Page:Life of John Boyle O'Reilly.djvu/19

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THE following pages have been written in the scant leisure of a busy life, made doubly so by the loss which called them forth. They make no pretension to being a critical study of their subject or a minute history of his life. I have aimed to present, concisely and truthfully, the leading events in a career as full of dramatic incident and striking change as the pages of a romance; letting the story tell itself, wherever it has been possible, in the words of its illustrious subject.

Having the advantages of access to his printed and private papers, as well as of a close personal friendship of twenty years, I have been able, I think, to draw a faithful picture of John Boyle O'Reilly as he was in public and private. The picture has not been overcolored by the hand of friendship. If there appear to be more of eulogy than of criticism in the work, the fact is not to be wondered at. It would be impossible for anybody who knew John Boyle O'Reilly intimately to think or write of him in any other strain.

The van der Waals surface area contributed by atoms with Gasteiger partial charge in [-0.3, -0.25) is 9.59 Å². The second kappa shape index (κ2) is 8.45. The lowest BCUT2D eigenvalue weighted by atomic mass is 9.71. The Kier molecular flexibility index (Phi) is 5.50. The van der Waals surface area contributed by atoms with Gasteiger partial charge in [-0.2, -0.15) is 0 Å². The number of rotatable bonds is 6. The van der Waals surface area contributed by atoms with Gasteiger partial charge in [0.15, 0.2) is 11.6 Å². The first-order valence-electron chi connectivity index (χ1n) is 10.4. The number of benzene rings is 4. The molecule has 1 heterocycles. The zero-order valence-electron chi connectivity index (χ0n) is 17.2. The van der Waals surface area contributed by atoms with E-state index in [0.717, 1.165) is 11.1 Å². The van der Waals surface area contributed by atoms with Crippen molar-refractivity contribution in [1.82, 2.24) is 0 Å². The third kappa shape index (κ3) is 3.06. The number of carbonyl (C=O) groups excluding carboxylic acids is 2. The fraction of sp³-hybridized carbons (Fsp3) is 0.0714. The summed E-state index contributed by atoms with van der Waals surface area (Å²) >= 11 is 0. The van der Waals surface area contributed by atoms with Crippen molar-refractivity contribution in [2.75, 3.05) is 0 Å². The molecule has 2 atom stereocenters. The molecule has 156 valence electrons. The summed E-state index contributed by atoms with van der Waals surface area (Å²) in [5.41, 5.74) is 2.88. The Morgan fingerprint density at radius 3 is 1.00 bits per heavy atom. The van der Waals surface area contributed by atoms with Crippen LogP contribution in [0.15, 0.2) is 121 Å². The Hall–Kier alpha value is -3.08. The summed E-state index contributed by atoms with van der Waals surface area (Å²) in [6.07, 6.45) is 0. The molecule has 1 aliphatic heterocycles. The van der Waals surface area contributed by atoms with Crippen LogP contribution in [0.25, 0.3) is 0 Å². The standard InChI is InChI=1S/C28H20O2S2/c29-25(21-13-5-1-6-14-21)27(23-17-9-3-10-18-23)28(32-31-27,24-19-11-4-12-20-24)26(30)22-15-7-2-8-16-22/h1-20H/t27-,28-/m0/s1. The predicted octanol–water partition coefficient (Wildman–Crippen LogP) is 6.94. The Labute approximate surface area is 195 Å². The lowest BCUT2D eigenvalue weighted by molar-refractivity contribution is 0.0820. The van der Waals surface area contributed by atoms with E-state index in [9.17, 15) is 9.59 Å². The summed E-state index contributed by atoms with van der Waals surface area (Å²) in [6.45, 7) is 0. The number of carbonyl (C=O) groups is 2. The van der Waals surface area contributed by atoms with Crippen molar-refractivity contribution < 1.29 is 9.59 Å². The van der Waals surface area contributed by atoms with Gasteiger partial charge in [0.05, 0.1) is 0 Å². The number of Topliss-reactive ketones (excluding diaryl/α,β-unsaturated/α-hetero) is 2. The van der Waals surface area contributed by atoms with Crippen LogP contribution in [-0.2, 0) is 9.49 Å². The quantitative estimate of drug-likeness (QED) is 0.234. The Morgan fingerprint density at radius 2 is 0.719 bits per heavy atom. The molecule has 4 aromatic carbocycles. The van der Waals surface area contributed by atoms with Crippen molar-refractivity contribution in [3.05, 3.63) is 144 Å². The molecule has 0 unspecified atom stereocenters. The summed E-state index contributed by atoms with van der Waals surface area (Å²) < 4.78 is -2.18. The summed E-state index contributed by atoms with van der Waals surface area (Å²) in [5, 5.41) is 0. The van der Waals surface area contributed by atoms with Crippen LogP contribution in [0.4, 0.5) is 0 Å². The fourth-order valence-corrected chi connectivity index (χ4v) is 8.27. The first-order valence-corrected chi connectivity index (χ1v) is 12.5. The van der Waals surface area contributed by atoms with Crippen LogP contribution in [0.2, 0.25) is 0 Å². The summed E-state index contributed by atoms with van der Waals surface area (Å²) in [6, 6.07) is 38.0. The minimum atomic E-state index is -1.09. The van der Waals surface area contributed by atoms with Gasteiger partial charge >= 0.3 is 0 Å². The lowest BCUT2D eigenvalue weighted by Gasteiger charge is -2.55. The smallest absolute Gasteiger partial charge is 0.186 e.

His public life and literary labors will be judged by posterity on their merits. I believe that the judgment will be even more favorable than that passed by his contemporaries. Of his personal character there can be but one judgment. Those nearest him are best able to testify to its unvarying heroism, tenderness, and beauty; but no earthly chronicler can ever tell the whole story of his kindly thoughts and words and deeds. A few of them are here recorded; the greater number are written on the hearts of the thousands whose lives he brightened and blessed; the whole are known only to the God whose mercy gave such a life to the world—whose inscrutable wisdom recalled the gift so soon.